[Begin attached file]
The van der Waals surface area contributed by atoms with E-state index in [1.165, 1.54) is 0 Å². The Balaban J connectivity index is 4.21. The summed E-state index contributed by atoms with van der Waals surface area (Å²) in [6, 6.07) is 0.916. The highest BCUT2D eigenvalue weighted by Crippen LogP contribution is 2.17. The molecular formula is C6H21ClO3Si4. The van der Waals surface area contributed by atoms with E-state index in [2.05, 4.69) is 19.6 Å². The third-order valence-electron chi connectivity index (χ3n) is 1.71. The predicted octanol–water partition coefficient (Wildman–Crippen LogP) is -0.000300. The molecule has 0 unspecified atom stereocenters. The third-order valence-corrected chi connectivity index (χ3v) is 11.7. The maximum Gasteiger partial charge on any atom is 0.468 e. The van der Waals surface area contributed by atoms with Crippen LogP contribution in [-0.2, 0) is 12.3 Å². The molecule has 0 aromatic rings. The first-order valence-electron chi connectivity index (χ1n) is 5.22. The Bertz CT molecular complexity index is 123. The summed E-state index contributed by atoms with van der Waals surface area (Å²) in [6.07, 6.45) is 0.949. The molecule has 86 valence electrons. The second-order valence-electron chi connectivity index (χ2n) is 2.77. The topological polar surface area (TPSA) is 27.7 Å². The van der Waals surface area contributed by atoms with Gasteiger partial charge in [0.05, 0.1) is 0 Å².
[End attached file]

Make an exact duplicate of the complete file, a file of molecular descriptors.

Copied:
The van der Waals surface area contributed by atoms with E-state index in [1.165, 1.54) is 0 Å². The Balaban J connectivity index is 4.21. The summed E-state index contributed by atoms with van der Waals surface area (Å²) in [6, 6.07) is 0.916. The highest BCUT2D eigenvalue weighted by Crippen LogP contribution is 2.17. The molecular formula is C6H21ClO3Si4. The van der Waals surface area contributed by atoms with E-state index in [2.05, 4.69) is 19.6 Å². The third-order valence-electron chi connectivity index (χ3n) is 1.71. The predicted octanol–water partition coefficient (Wildman–Crippen LogP) is -0.000300. The molecule has 0 unspecified atom stereocenters. The third-order valence-corrected chi connectivity index (χ3v) is 11.7. The maximum Gasteiger partial charge on any atom is 0.468 e. The van der Waals surface area contributed by atoms with Crippen LogP contribution in [-0.2, 0) is 12.3 Å². The molecule has 0 aromatic rings. The first-order valence-electron chi connectivity index (χ1n) is 5.22. The Bertz CT molecular complexity index is 123. The summed E-state index contributed by atoms with van der Waals surface area (Å²) in [6.07, 6.45) is 0.949. The molecule has 86 valence electrons. The second-order valence-electron chi connectivity index (χ2n) is 2.77. The topological polar surface area (TPSA) is 27.7 Å². The van der Waals surface area contributed by atoms with Gasteiger partial charge in [0.05, 0.1) is 0 Å².